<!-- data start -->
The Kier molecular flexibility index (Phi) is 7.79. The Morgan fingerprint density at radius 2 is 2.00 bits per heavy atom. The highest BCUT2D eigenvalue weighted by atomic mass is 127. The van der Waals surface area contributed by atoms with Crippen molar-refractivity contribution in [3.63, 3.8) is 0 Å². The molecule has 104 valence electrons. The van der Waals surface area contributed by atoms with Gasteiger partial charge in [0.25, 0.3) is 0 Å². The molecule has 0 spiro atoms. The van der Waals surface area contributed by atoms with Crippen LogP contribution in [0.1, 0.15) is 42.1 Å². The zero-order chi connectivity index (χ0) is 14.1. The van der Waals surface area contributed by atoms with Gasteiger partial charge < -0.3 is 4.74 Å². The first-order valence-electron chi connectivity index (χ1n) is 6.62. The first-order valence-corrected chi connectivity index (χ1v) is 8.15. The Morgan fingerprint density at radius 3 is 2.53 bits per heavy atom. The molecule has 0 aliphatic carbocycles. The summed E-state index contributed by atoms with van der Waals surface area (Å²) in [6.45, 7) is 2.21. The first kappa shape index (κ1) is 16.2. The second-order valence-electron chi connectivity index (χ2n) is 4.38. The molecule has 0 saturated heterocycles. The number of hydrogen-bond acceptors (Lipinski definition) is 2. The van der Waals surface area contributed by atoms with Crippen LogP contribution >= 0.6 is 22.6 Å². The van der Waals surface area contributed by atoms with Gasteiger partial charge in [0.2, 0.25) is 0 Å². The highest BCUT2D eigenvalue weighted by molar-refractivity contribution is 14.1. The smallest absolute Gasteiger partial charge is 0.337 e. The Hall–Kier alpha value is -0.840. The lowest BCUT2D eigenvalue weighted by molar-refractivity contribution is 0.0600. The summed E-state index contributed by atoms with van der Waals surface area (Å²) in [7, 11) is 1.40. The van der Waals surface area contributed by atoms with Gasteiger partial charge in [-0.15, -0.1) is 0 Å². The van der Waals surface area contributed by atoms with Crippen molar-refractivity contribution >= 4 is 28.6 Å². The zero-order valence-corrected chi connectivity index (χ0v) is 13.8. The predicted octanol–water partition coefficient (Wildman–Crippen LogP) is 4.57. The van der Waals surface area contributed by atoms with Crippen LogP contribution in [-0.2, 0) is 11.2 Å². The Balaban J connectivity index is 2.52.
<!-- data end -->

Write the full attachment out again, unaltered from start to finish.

The Kier molecular flexibility index (Phi) is 7.79. The Morgan fingerprint density at radius 2 is 2.00 bits per heavy atom. The highest BCUT2D eigenvalue weighted by atomic mass is 127. The van der Waals surface area contributed by atoms with Crippen molar-refractivity contribution in [3.63, 3.8) is 0 Å². The molecule has 104 valence electrons. The van der Waals surface area contributed by atoms with Gasteiger partial charge in [0.25, 0.3) is 0 Å². The molecule has 0 spiro atoms. The van der Waals surface area contributed by atoms with Crippen LogP contribution in [0.1, 0.15) is 42.1 Å². The zero-order chi connectivity index (χ0) is 14.1. The van der Waals surface area contributed by atoms with Gasteiger partial charge < -0.3 is 4.74 Å². The first-order valence-electron chi connectivity index (χ1n) is 6.62. The first-order valence-corrected chi connectivity index (χ1v) is 8.15. The Morgan fingerprint density at radius 3 is 2.53 bits per heavy atom. The molecule has 0 aliphatic carbocycles. The summed E-state index contributed by atoms with van der Waals surface area (Å²) in [6.45, 7) is 2.21. The first kappa shape index (κ1) is 16.2. The second-order valence-electron chi connectivity index (χ2n) is 4.38. The molecule has 0 saturated heterocycles. The number of hydrogen-bond acceptors (Lipinski definition) is 2. The van der Waals surface area contributed by atoms with Crippen LogP contribution >= 0.6 is 22.6 Å². The van der Waals surface area contributed by atoms with Gasteiger partial charge in [0.2, 0.25) is 0 Å². The highest BCUT2D eigenvalue weighted by molar-refractivity contribution is 14.1. The smallest absolute Gasteiger partial charge is 0.337 e. The Hall–Kier alpha value is -0.840. The lowest BCUT2D eigenvalue weighted by molar-refractivity contribution is 0.0600. The summed E-state index contributed by atoms with van der Waals surface area (Å²) in [7, 11) is 1.40. The van der Waals surface area contributed by atoms with Gasteiger partial charge in [-0.15, -0.1) is 0 Å². The van der Waals surface area contributed by atoms with Crippen molar-refractivity contribution >= 4 is 28.6 Å². The zero-order valence-corrected chi connectivity index (χ0v) is 13.8. The predicted octanol–water partition coefficient (Wildman–Crippen LogP) is 4.57. The van der Waals surface area contributed by atoms with Crippen LogP contribution in [-0.2, 0) is 11.2 Å². The Balaban J connectivity index is 2.52.